A Utah lawmaker said Wednesday that his proposal to require drug testing of some people who receive financial assistance is a “smarter, better way” than approaches in such states as Michigan and Florida — and the House Human Services Committee agreed by approving the bill.
HB 155, sponsored by Rep. Brad R. Wilson, R-Kaysville, would require Utahns seeking cash assistance through the state’s Family Employment Program to fill out a questionnaire that screens for substance abuse. The program provides cash aid provided by the federal government through the Temporary Assistance for Needy Families (TANF ) block grant.
If the questionnaire, considered highly reliable for predicting addictive behavior, shows substance abuse is likely, the person would be required to take a drug test. Anyone who tests positive for misuse of controlled substances would be required to receive a minimum of 60 days of drug treatment and test negative in order to continue receiving benefits. The state Department of Workforce Services, which oversees the program, would pay for the drug treatment.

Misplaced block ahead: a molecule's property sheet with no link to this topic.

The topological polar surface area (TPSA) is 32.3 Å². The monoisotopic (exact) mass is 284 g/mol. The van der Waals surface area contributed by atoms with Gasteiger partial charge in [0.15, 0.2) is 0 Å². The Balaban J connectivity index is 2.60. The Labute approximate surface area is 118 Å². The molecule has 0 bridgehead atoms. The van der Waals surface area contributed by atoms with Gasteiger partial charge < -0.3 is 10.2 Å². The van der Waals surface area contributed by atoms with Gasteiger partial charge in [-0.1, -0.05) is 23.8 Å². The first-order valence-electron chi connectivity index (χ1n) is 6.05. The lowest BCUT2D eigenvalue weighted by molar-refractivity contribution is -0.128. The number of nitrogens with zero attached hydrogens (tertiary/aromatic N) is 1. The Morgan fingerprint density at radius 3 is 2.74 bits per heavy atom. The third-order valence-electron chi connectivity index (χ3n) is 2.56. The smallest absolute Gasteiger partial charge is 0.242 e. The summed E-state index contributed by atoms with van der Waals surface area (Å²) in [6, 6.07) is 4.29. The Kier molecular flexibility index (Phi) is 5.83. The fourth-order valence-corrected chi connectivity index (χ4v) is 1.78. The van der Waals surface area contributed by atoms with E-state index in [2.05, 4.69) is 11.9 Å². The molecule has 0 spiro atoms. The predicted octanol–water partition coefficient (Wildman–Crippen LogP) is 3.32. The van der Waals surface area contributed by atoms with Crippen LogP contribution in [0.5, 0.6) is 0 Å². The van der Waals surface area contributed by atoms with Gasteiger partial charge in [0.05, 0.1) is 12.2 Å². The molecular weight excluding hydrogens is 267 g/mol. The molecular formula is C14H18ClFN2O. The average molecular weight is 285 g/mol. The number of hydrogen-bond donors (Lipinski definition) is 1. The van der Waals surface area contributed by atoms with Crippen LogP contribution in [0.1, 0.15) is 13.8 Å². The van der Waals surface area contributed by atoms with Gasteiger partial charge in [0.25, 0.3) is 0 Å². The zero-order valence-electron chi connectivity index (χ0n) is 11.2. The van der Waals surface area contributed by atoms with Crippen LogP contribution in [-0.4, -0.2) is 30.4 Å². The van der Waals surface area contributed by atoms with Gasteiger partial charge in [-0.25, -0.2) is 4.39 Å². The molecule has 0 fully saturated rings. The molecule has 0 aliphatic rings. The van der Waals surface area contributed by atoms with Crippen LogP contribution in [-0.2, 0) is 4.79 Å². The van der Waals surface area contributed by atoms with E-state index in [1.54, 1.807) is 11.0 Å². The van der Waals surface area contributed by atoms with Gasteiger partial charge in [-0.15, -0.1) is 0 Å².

The first time a person refuses to take or fails a test, he or she would be ineligible for cash assistance for 90 days. A second failure within one year would result in one year of ineligibility. The bill allows an exception for properly prescribed and over-the-counter medication.
The bill estimates the cost of providing drug treatment would be $169,100, money that would come out of the state’s TANF allotment.
Wilson said the department already sanctions families who do not comply with aspects of individual employment plans; his proposal adds drug testing to the requirements.
The department estimates the screening questionnaire would lead to 5 percent to 10 percent of clients being required to take a drug test.
“This is an approach no one else around the country has tried,” Wilson said.